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posted Aug 2, 2010, 2:05 PM by Mary Powell   [ updated Aug 2, 2010, 2:15 PM ]
We are finally ready to put the threads on the loom, or dress the loom. This is the most stressful part of weaving for me. It is also, apparently, the most fascinating to watch.
I gather up the spread warp, reed, lease sticks, and warp stick, and take it to the loom.

 The warp stick is slid into ropes, attaching it to the back beam, the reed is set in the beater bar, and the warp laid out in front of the loom.

At this point, the lease stick are in front of the reed. I need them to be behind the reed. So, my very patient helper pulls the warp taut, and I slide a wide, smooth slat in next to the first lease stick.

 Then, a second slat goes in next to the other lease stick, effectively taking their place separating the threads.

Then I untie and remove the lease sticks, and replace them behind the reed, using the slats to separate the threads appropriately. I apologize that the pictures are not more clear, but I was not able to stop and position for better shots. This lease transfer is the single most important step. If I drop one of those slats, or miss the threads, or even sneeze, I will lose the cross, and the threads will be irreparably tangled. I would have to start all over with new thread. Fortunately, that didn't happen.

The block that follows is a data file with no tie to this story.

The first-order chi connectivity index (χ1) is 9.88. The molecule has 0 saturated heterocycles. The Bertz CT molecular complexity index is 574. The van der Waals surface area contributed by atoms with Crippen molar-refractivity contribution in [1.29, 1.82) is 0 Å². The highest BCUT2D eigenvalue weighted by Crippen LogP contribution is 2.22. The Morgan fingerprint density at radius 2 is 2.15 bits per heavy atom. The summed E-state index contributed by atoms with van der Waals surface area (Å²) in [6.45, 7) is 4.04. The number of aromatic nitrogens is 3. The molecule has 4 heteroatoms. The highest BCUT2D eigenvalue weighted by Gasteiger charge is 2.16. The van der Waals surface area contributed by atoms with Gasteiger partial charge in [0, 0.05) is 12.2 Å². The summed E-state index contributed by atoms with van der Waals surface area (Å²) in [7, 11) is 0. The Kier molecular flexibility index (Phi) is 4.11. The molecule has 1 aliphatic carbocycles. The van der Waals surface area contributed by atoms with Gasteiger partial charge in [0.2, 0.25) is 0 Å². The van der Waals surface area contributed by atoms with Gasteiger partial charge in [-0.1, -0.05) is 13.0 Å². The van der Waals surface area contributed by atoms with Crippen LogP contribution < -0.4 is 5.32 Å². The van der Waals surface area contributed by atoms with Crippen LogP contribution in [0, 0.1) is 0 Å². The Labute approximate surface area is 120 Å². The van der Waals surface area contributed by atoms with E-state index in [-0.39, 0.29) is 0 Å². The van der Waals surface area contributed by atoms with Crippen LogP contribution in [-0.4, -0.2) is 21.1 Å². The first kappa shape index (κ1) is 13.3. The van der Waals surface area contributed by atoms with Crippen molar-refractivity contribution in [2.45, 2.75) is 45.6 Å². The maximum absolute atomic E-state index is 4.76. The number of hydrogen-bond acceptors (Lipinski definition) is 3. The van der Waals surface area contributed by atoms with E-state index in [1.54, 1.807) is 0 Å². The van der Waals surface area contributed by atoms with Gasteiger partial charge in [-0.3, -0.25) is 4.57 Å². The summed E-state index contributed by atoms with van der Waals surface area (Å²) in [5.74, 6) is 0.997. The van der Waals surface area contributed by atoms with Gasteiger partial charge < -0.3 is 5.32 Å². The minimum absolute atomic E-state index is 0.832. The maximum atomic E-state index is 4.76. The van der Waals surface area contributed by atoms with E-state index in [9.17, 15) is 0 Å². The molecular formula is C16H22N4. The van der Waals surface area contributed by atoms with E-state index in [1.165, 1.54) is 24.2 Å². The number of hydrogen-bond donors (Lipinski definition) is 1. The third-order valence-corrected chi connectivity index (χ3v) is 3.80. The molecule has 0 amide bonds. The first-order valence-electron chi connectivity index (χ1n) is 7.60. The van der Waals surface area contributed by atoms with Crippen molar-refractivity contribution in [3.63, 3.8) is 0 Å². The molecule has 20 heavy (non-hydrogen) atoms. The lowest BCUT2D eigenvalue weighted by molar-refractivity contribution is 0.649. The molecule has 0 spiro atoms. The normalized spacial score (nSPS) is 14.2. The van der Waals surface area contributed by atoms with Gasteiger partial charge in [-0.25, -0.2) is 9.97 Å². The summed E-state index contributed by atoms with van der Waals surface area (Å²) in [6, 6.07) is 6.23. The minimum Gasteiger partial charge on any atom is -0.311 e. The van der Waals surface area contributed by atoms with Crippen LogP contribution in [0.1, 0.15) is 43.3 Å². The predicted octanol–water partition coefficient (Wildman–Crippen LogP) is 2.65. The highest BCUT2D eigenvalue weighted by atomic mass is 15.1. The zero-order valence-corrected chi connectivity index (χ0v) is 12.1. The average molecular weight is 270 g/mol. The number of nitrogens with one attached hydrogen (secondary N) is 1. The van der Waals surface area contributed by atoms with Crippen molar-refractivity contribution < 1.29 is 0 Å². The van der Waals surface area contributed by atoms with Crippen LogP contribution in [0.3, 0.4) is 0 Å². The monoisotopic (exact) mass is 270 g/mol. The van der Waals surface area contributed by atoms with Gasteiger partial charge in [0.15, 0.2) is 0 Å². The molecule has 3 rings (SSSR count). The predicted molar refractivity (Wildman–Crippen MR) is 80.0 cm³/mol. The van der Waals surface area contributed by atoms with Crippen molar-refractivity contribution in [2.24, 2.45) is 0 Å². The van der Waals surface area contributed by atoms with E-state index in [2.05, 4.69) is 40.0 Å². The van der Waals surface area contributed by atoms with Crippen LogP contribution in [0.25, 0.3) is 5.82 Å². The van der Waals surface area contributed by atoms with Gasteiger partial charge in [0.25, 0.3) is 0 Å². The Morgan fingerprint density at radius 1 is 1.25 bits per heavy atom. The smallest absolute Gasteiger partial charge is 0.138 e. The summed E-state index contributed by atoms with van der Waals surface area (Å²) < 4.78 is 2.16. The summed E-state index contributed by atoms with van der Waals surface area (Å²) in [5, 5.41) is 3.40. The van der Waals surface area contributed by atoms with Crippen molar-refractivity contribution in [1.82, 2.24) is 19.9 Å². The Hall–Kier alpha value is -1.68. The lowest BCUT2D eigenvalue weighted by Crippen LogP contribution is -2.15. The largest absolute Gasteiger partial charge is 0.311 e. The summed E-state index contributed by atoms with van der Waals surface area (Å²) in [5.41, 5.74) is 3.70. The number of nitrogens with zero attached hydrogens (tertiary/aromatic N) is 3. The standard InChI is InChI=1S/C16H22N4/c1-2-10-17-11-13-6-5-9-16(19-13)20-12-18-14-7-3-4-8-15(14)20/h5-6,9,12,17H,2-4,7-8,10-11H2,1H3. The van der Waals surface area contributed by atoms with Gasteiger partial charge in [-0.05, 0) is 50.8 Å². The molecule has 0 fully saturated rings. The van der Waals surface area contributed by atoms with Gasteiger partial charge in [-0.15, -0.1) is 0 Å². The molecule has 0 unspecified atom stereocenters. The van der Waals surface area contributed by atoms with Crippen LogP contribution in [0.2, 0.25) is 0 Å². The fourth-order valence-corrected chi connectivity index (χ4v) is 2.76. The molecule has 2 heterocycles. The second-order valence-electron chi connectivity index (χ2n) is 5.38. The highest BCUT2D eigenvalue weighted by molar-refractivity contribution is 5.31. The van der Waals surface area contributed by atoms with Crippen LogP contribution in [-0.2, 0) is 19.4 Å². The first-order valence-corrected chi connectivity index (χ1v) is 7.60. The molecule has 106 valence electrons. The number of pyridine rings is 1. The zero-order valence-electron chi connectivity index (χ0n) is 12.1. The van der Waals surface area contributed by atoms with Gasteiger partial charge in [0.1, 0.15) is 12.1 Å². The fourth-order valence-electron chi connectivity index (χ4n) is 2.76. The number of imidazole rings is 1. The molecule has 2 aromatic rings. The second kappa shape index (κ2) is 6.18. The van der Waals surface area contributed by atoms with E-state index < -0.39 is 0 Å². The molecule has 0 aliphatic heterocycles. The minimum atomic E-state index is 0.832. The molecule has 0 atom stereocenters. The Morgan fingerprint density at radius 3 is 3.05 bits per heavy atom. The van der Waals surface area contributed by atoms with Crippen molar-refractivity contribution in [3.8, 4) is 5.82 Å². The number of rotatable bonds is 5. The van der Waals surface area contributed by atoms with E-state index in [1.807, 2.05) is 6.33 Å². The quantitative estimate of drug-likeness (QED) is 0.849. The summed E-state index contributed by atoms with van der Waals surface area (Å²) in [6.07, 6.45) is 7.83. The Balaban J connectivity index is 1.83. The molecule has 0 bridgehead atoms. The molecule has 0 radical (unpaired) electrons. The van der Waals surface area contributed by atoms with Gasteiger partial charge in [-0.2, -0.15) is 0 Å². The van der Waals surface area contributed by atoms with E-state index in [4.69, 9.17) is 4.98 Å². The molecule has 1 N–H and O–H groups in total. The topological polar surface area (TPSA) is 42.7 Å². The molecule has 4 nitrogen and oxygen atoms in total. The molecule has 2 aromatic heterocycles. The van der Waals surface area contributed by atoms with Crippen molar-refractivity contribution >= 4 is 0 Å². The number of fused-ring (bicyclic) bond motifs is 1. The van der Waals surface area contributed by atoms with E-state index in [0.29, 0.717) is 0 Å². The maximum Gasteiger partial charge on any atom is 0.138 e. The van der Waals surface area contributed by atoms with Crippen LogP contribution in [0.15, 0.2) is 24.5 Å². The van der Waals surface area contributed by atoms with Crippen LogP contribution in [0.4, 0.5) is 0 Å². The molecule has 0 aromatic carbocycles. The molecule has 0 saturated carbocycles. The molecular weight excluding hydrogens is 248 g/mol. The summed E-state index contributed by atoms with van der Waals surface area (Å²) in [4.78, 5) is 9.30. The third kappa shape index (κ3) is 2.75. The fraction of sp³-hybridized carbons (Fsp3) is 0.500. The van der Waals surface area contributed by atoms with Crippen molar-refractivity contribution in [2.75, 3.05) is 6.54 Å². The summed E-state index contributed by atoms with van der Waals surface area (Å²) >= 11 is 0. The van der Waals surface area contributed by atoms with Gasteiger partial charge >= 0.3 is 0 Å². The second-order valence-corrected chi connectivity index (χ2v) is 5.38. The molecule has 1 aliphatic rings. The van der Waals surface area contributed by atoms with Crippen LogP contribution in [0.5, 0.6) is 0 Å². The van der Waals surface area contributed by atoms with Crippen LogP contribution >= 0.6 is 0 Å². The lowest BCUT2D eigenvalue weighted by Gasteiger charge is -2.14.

Now my faithful helper, Charlotte, starts slowly turning the back beam, winding the threads on. I have the two bundles of threads in my hands, pulling them taut and maintaining even tension across all the threads. I start at the opposite side of the room, gather up the threads, making sure none are tight or loose, then walk slowly forward as Charlotte winds it up.

Both of us watch for any tangles, drooping or tight threads, and movement from the beater bar. The threads are sliding over the lease sticks where the cross guides them into their proper position.
When the warp is all on the beam, I cut the loop at the free end, pull the threads free of the reed and tie them into loose knots.